2a. Like where else have you ever seen a couple of hitmen who communicate in sign language? For that matter, how many deaf hitmen do you see on TV, period, just, you know, because that's who he is? I was, personally, surprised how attached I got to those characters. But that's the thing. UNIQUE, UNEXPECTED CHARACTERS.

3. Speaking of characters who refuse to be tired stereotypes, let's talk about our hero(ine), Molly. People talk about the need for "Strong" Female Characters but why is it so rare to find one that's just plain REAL? Who's smart but makes mistakes, who's strong but has emotions, who's NORMAL-looking and all the prettier for it? It's hard NOT to adore Molly. The few people I've seen online who DON'T adore her end up trying pathetically to justify their dislike through the same textbook arguments people-who-just-don't-like-female-characters ALWAYS give. Side note-- in one scene in the finale she was wearing the same slippers that I happened to be wearing while watching! It was awesome!
3a. Likewise, in real life Allison Tolman is STILL AWESOME. So glad they discovered her and cast her even as the only unknown in the main cast. SHE CANNOT STAY UNKNOWN. SHE IS TOO AWESOME. Yes, I'm totally girl-crushing on her.

4. Speaking of crushiness (and no, I'm still not talking about you-know-who), but good Golly do I love the romance in this show. Oh yes, there's romance! But not the swoony-passionate kind (heck, the sex that shows up occasionally is the very opposite of romantic-- you'd never see our HEROES being so animalistic as all that). It's subtle, sweet, and totally adorable, and now I totally want to quote things that would be spoilery to prove it (hint for people who've seen it: "spleen." That's all), so you're just going to have to take my word for it.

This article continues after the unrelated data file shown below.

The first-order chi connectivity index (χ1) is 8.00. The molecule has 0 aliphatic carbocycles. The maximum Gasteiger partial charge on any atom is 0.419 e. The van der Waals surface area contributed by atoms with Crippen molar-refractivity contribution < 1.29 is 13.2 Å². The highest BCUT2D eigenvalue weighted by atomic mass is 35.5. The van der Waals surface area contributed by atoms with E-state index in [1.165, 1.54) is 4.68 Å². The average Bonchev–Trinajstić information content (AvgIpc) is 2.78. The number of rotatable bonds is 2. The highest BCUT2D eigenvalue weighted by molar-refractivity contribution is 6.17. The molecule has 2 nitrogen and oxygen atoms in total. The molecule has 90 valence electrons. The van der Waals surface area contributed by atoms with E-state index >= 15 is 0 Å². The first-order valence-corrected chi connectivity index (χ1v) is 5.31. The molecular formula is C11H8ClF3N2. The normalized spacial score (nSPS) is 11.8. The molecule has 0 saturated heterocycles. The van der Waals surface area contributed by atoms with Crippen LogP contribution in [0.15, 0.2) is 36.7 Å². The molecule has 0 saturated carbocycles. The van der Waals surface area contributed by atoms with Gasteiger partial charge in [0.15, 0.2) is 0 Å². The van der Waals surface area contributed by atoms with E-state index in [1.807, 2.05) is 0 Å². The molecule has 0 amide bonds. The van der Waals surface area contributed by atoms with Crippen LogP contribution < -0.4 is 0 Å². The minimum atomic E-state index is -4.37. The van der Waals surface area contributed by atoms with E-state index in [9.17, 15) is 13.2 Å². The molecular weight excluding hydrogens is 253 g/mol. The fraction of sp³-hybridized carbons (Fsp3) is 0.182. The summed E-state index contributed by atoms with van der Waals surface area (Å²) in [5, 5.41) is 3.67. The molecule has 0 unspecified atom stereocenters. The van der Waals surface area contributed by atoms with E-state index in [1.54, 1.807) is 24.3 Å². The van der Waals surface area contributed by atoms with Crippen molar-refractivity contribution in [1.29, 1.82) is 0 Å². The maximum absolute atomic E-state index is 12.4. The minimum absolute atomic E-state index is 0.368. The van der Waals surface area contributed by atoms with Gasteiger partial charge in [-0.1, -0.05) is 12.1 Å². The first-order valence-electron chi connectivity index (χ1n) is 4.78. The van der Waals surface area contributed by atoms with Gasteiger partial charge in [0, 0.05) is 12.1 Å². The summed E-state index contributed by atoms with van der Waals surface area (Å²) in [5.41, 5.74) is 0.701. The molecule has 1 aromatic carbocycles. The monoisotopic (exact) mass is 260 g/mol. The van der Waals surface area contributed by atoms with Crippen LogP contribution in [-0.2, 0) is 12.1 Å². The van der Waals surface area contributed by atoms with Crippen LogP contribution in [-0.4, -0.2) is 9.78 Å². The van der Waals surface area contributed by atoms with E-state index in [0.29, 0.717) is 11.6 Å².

5. Okay, the acting's good across the board, and yes I WILL brag talk about Martin now. The transformation he undergoes over the course of the series is jaw-dropping (and yet somehow believable!). But I'll admit, he and his Mephistopheles, Billy Bob Thornton, will be up against each other for Lead Actor In a Miniseries for all the awards, and I HONESTLY CAN'T DECIDE who deserves it more. Because Thornton's villain, Malvo, is so genuinely scary. It depends which episodes you've been watching most recently, who stands out more. Plus there's Allison Tolman, as I mentioned, who'll be in the running for awards under "SUPPORTING Actress" only for because-no-one's-heard-of-her reasons (but THAT MUST CHANGE! ALL THE PARTS FOR TOLMAN! ALL THE GLORY FOR TOLMAN!). And I haven't yet mentioned Colin Hanks as her total sweetheart, Gus. If Martin had played HIS part, I'D be done for. But Martin's playing a total creep instead, and the show is all the better for it.

6. Finally, and probably most importantly, The Clowns of God Effect. It's laugh out loud funny one minute and utterly horrifying the next. Sometimes in the SAME minute. I LIKE my stories like that, that can make you laugh AND cry... or gasp in horror. Combining emotions just makes all the emotions THAT MUCH MORE POWERFUL.

Things I Don't Love About Fargo:

1. Make no mistake, this show is VIOLENT. Brutal, even. But in its defense, it's not glorified violence. It's not there for the sake of being violent. Not like one of J's action movies, or even your typical PG-13 superhero movie (I was thinking about this while watching The Avengers the other night)-- not endless fight scenes among faceless goons. It always serves the story, and you FEEL exactly how awful it is. And yes, not only do a lot of people die, even some animals die. *GASP* So if you're thinking, "Well, if AMY loves this show, the violence can't be THAT bad!" you're wrong. It's just that the violence is sufficiently well-built into the storytelling for me.

2. Admittedly, it can be a little disconcerting to watch ones Imaginary Husband playing a slimy creep. Not because it's freaky to see him being a slimy creep-- he's too good an actor for that: puts you in the moment and you believe in him and are appropriately disgusted when necessary. No, it's because every so often a little of his natural gorgeousness sneaks through and knocks you for a loop. Like in Episode 6-- the episode when he arguably crosses beyond repentance to the Dark Side-- he spends a lot of time barefoot, and dangit THAT MAN HAS PERFECT FEET. The best actor in the world can't make his FEET act sufficiently creepy. So you're like, "I CAN'T BELIEVE THE NERVE OF THAT OH WHAT GORGEOUS TOES I MUST NUZZLE THEM... wait, no, that's wrong." See? DISCONCERTING.